48. Some delegations indicated that supplements were regulated as drugs in their legislation. After an exchange of views on the applicability of the guidelines, the Committee agreed to amend the second paragraph to clarify that the classification of supplements was left to national legislation and the guidelines did not apply where supplements were regulated as drugs.

2. Definitions

49. The Committee deleted current sections 2. Definitions and 3. Nutrients to replace them with new sections as proposed by the Delegation of Germany.

Section 2.1

50. Some delegations pointed out that other nutrients might be included in the supplements, and it was clarified that they derived their nutritional relevance primarily from minerals and/or vitamins. The Committee did not agree to include a maximum level of energy to distinguish supplements from other products such as fortified foods, as the definition was sufficiently explicit.

51. The different forms of presentation were mentioned in the definition without any reference to "pharmaceutical dosage" which could create confusion on the nature of the product.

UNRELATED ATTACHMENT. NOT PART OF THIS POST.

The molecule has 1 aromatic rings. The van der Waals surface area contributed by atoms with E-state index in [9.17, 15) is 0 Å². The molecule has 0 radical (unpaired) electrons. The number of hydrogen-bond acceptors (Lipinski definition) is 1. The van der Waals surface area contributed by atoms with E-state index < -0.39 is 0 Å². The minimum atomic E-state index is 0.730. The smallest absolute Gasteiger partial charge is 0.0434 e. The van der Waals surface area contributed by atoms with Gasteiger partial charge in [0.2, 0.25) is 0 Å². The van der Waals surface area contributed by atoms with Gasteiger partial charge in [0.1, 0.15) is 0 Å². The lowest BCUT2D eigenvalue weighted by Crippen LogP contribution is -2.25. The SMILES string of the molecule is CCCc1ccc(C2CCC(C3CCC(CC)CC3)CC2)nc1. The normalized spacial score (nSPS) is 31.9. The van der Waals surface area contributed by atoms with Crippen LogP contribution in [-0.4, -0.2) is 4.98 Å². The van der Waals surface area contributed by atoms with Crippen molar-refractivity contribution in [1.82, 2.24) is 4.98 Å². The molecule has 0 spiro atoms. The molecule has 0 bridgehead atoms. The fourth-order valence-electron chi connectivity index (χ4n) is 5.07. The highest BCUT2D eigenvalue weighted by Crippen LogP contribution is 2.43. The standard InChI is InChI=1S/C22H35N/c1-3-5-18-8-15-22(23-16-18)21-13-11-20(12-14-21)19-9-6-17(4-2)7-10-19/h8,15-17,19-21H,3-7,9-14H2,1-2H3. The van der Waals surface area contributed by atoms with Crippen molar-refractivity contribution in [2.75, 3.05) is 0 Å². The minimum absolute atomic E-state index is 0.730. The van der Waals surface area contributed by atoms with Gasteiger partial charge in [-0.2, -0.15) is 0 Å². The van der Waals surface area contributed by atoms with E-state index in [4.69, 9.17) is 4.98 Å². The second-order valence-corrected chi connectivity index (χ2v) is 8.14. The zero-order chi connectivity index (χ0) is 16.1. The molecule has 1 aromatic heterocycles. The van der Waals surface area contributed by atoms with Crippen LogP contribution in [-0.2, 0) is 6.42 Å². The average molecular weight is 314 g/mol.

52. The Committee agreed to specify that supplements were used when the intake of food was insufficient to meet vitamins and minerals requirements or when the consumers considered that their diet required supplementation.

Section 2.2

53. While recognizing that supplements were regulated as drugs in some countries, the Committee agreed that for the purpose of the Guidelines, they were considered as foods.

Section 2.3

54. The Committee agreed to indicate that supplements could also be used for specific dietary purposes.

3. Composition

Section 3.1

55. Some delegations were in favour of a positive list while other delegations stressed that no comprehensive list could be established and that no limitations should be set except on the basis of safety; moreover, an "adequate intake" was not clearly defined. The Committee agreed that only vitamins/provitamins and those minerals which were recognized as essential on a scientific basis should be included. The Committee did not come to an agreement on the proposal of the Delegation of Germany concerning recommendations for intake, which was left in square brackets. The Delegation of France expressed the view that toxicological and nutritional aspects should be distinguished when safety limits were considered, and the Committee should primarily address nutritional concerns.

56. The Committee agreed to refer to nutrient selection criteria (3.1.2), to limitations of use for health protection reasons (3.1.3) and to the suitability of nutrients for specific purposes on the basis of scientific data (3.1.4).